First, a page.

Teachers’ Rights in School


Rights are moral or legal claim to have or to get something or behave in a particular way. Teachers all over the world enjoy a variety of rights pertaining to their employment. These rights include: recognition of various freedom, protection from various forms of discrimination and against unlawful dismissal. (Taylor 2001)

Freedom of speech outside the school environment

The extent of a teacher’s freedoms depends upon the content of the expression as well as the context in which the teacher exercises this freedom. This can be well seen in the case of Pickering versus the Board of Education in which a teacher was dismissed for having sent a letter criticizing the Board of Education concerning past efforts to raise revenue for schools to a local newspaper. The Courts decided that, a teacher’s exercise of his or her freedom of speech on issues of importance may not bring about the basis for his or her dismissal from employment. The Court also recognized that the letter concerned a matter of public interest and there was no quality evidence to prove that it interfered with his ability to do his teaching duties. His views were not different from those of other members of the public. Thus, the teacher could not be dismissed for the exercise of his freedom of speech.

Freedom of expression in school

The Supreme Court has employed two main standards to evaluate cases pertaining freedom of speech of teachers in the school.In Tinker versus.

Des Moines Independent School District, the Supreme Court held that a group of students’ freedom of expression was over looked when school officials suspended students for wearing black armbands to protest the Vietnam War. (Taylor& Kelly, 2001).

The Court said that restrictions on in-school expression were valid only if the expressive activities collided with the requirements of appropriate discipline in the school’s operations. The Court also reasoned that, apprehension of disturbance or undifferentiated fear is not enough to overcome the right of freedom of expression. Moreover, school officials should not prevent expression just to avoid discomfort and unpleasantness accompanying a particular focus point.Although Tinker only involved the freedom of expression only to students, the Court indirectly recognized the similar rights of teachers as well.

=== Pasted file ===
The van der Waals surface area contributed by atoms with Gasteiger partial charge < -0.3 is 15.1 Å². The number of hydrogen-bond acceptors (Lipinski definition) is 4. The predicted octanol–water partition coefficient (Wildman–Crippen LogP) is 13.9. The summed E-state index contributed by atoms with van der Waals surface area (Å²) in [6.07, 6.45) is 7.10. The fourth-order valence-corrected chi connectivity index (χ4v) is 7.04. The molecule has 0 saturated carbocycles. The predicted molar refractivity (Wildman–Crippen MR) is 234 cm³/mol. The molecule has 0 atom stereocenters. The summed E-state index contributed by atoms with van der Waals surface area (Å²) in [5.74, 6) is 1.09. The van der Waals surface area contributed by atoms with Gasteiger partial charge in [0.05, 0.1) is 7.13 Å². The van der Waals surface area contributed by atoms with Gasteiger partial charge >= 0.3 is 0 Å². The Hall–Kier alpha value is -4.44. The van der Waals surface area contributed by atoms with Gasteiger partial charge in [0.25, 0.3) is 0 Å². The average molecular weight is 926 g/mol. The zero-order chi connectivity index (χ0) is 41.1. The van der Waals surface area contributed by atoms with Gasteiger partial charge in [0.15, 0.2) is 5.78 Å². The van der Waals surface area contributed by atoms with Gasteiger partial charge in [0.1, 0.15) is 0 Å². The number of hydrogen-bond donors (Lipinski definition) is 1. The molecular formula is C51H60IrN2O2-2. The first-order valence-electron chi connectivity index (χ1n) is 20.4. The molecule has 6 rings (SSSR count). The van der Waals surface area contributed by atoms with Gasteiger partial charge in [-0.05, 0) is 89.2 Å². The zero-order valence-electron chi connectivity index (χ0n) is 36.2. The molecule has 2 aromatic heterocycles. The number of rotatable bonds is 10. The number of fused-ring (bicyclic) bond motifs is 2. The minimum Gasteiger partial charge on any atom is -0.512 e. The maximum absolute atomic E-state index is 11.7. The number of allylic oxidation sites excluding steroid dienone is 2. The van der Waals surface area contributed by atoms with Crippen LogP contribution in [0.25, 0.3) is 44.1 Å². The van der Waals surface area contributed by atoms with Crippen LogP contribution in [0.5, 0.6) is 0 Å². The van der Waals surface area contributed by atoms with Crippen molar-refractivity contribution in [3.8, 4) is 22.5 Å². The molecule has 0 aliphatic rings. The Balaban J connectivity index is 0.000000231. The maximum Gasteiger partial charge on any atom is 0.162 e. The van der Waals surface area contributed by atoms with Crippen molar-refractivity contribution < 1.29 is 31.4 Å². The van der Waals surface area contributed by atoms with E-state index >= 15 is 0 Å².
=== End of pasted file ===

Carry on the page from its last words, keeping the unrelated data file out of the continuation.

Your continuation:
In the case of James versus the Board of Education, a federal appeals court applied the Tinker test and held that a high school teacher also had a First Amendment right to wear a black arm band into the classroom to protest the Vietnam War (Taylor, Kelly 2001). The Court held that the teacher’s armband passed the two-part test in Tinker’s case and also did not interfere with the teacher’s teaching duties. The court saw that although the teacher had a more influencing power over the students than an outsider, the teacher was not persuasive and did not try to intentionally force student to in calculate his views in their minds and that the high school students were able distinguish between a teacher’s personal views and those that are the official position of the school’s board. Courts will always find that educational administrators’ decisions are most likely related to legitimate pedagogical concerns of the expressive decisions of the students.

The right of religion